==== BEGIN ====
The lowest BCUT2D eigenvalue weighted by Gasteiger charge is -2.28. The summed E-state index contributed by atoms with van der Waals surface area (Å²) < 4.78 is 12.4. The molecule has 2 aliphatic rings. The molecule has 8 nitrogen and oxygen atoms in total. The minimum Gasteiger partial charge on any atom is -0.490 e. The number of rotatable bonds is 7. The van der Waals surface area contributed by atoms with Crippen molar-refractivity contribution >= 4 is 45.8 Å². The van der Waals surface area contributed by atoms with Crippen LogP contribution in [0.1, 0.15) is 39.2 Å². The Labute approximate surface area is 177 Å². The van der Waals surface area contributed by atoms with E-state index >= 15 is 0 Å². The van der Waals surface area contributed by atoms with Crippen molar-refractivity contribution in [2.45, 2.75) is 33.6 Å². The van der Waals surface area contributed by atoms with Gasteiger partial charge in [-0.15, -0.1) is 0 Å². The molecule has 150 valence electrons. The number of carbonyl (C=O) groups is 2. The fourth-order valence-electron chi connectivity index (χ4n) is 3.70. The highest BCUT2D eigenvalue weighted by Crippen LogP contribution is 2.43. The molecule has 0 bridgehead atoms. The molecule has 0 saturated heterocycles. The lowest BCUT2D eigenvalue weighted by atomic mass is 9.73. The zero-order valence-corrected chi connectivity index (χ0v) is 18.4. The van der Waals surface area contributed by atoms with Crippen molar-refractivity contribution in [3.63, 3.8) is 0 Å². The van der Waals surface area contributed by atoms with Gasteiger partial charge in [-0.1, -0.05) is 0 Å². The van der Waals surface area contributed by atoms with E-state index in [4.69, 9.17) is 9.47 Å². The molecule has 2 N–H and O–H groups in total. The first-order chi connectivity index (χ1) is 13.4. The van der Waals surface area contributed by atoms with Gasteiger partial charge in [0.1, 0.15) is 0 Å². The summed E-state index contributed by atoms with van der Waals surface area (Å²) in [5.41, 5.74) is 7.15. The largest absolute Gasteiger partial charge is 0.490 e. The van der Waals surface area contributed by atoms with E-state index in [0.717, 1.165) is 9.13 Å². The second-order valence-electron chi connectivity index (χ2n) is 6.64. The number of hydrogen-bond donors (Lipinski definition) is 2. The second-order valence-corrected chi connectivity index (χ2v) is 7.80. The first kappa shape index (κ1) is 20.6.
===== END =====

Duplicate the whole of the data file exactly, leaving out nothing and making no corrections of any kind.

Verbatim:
The lowest BCUT2D eigenvalue weighted by Gasteiger charge is -2.28. The summed E-state index contributed by atoms with van der Waals surface area (Å²) < 4.78 is 12.4. The molecule has 2 aliphatic rings. The molecule has 8 nitrogen and oxygen atoms in total. The minimum Gasteiger partial charge on any atom is -0.490 e. The number of rotatable bonds is 7. The van der Waals surface area contributed by atoms with Crippen molar-refractivity contribution >= 4 is 45.8 Å². The van der Waals surface area contributed by atoms with Crippen LogP contribution in [0.1, 0.15) is 39.2 Å². The Labute approximate surface area is 177 Å². The van der Waals surface area contributed by atoms with E-state index >= 15 is 0 Å². The van der Waals surface area contributed by atoms with Crippen molar-refractivity contribution in [2.45, 2.75) is 33.6 Å². The van der Waals surface area contributed by atoms with Gasteiger partial charge in [-0.15, -0.1) is 0 Å². The molecule has 150 valence electrons. The number of carbonyl (C=O) groups is 2. The fourth-order valence-electron chi connectivity index (χ4n) is 3.70. The highest BCUT2D eigenvalue weighted by Crippen LogP contribution is 2.43. The molecule has 0 bridgehead atoms. The molecule has 0 saturated heterocycles. The lowest BCUT2D eigenvalue weighted by atomic mass is 9.73. The zero-order valence-corrected chi connectivity index (χ0v) is 18.4. The van der Waals surface area contributed by atoms with Crippen molar-refractivity contribution in [3.63, 3.8) is 0 Å². The van der Waals surface area contributed by atoms with Gasteiger partial charge in [-0.1, -0.05) is 0 Å². The van der Waals surface area contributed by atoms with E-state index in [4.69, 9.17) is 9.47 Å². The molecule has 2 N–H and O–H groups in total. The first-order chi connectivity index (χ1) is 13.4. The van der Waals surface area contributed by atoms with Gasteiger partial charge in [0.1, 0.15) is 0 Å². The summed E-state index contributed by atoms with van der Waals surface area (Å²) in [5.41, 5.74) is 7.15. The largest absolute Gasteiger partial charge is 0.490 e. The van der Waals surface area contributed by atoms with E-state index in [0.717, 1.165) is 9.13 Å². The second-order valence-electron chi connectivity index (χ2n) is 6.64. The number of hydrogen-bond donors (Lipinski definition) is 2. The second-order valence-corrected chi connectivity index (χ2v) is 7.80. The first kappa shape index (κ1) is 20.6.